OK OK…..I finally get it.
It seems like everyone from Craig@123webdesigns.co.uk to my marketing guru Sam has been trying/nagging me to get on and start blogging. The guys at the Welsh Government through their ICT program tried…but failed to stimulate my interest in blogging but I have finally, stubbornly come to the conclusion that to achieve the “holy grail” and push the site up the google rankings I have to give it a go.
The next thing is to try to work out a style for the blogs. Shall I just blog irrelevant stories like on twitter, or in depth tourism and green issues? After a great deal of discussion/arguing with Sarah I think we will just wing it and see how it goes.
I have just seen the weather forecast http://news.bbc.co.uk/weather/forecast/380?area=SA4 and it looks like summer has finally arrived!!! It means we will have to break out the barbies for one last time.
We have just been granted entry into the Green Tourism Business Scheme. http://www.green-business.co.uk/. This is the national sustainable tourism certification scheme for the UK.
We do not want you to think that we are a family of tree huggers, but just a young family trying to do our little bit.
Another grading visit on the way!!!! I will keep you informed of how we get on.
5 Star Accommodation in Wales
We have been awarded a 5 star grading by Visit Wales for both of our Self Catering Barn Conversions in the Gower, South Wales.
After 2 years of hard work building the barns we have finally been acknowledged with the 5 star grading by the Visit Wales inspectors for both The Llaethdy and Beudy…… Be one of the first to stay with us in 2012 by booking you self catering barn conversion break.
Meanwhile I have started the not too exciting task of excavating and burying the ground collector pipes for the Ground Source Heat Pump (GSHP) we are going to install to heat the barns. They consist of 500m of plastic pipe buried 1m underground and 1m apart.
Through our friends at Green Dragon Energy (www.greendragonenergy.com), who are local suppliers & installers of environmentally friendly and low carbon heating and hot water systems, we have decided on a Dimplex (www.dimplex.co.uk) GSHP. We will supplement this with a Dimplex solar thermal to supply up to 60% of the hot water requirements with the GSHP supplying the rest.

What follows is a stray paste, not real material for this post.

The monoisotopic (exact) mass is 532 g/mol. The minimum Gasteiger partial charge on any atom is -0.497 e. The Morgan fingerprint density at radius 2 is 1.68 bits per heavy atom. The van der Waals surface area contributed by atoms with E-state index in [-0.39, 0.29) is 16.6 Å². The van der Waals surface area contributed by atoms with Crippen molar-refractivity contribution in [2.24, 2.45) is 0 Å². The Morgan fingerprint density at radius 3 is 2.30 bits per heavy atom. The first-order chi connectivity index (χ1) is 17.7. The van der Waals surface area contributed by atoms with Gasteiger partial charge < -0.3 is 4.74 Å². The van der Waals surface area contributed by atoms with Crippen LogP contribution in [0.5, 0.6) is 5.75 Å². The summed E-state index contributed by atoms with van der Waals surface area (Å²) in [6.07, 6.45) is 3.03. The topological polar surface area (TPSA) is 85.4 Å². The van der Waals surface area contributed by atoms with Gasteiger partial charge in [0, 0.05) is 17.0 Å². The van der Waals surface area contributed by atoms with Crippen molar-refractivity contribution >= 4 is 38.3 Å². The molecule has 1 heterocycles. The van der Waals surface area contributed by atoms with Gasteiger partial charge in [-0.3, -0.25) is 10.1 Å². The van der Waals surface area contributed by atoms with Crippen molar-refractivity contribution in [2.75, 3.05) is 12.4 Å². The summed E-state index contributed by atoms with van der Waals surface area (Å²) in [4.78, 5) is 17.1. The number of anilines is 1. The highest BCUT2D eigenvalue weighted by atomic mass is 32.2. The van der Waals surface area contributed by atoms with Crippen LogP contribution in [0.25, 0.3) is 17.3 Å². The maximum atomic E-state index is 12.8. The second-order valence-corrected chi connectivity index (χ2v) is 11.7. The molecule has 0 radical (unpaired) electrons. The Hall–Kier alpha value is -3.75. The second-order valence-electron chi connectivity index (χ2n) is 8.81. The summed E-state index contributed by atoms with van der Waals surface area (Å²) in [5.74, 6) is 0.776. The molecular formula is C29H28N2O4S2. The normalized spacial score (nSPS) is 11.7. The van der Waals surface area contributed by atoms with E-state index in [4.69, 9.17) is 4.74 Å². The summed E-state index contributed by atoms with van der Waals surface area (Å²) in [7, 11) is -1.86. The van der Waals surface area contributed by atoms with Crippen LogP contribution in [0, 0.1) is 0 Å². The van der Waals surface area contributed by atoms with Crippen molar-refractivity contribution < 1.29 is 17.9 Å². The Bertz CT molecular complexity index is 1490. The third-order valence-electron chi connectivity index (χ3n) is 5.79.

This will work out at a much more energy efficient way of heating and supplying the water needs to our guest. We have calculated that the saving by using the technology will be 75% compared to Oil, which would be the only real option due to where we are situated.
So what is a heat pump?
Heat pumps use conventional refrigeration technology to extract the sun’s energy stored in the environment and raise it to a temperature suitable for heating purposes.This principle works even in the middle of winter at temperatures as low as -25°C.
There are three types of heat pumps.
Air source heat pumps utilise the outside air as their energy source. Heat pumps can even extract heating energy from the outside air at temperatures as low as -25°C·
Ground source heat pumps extract heat from the earth all year round via ground heat collectors buried beneath the ground.
Water to water heat pumps extract thermal energy from underground water. If the supply is readily available and the quality is sufficient, water is the most effective heat source.
A heat pump heating system consists of 3 components: the heat source, the heat pump itself and a heat distribution and storage system. Heat pumps are able to produce more energy than they consume by using the conventional refrigeration cycle to absorb heat from the environment and raise it to a suitable level for heating.
- 75% of the energy is taken from the environment i.e the air or ground and transfered to the heat pump.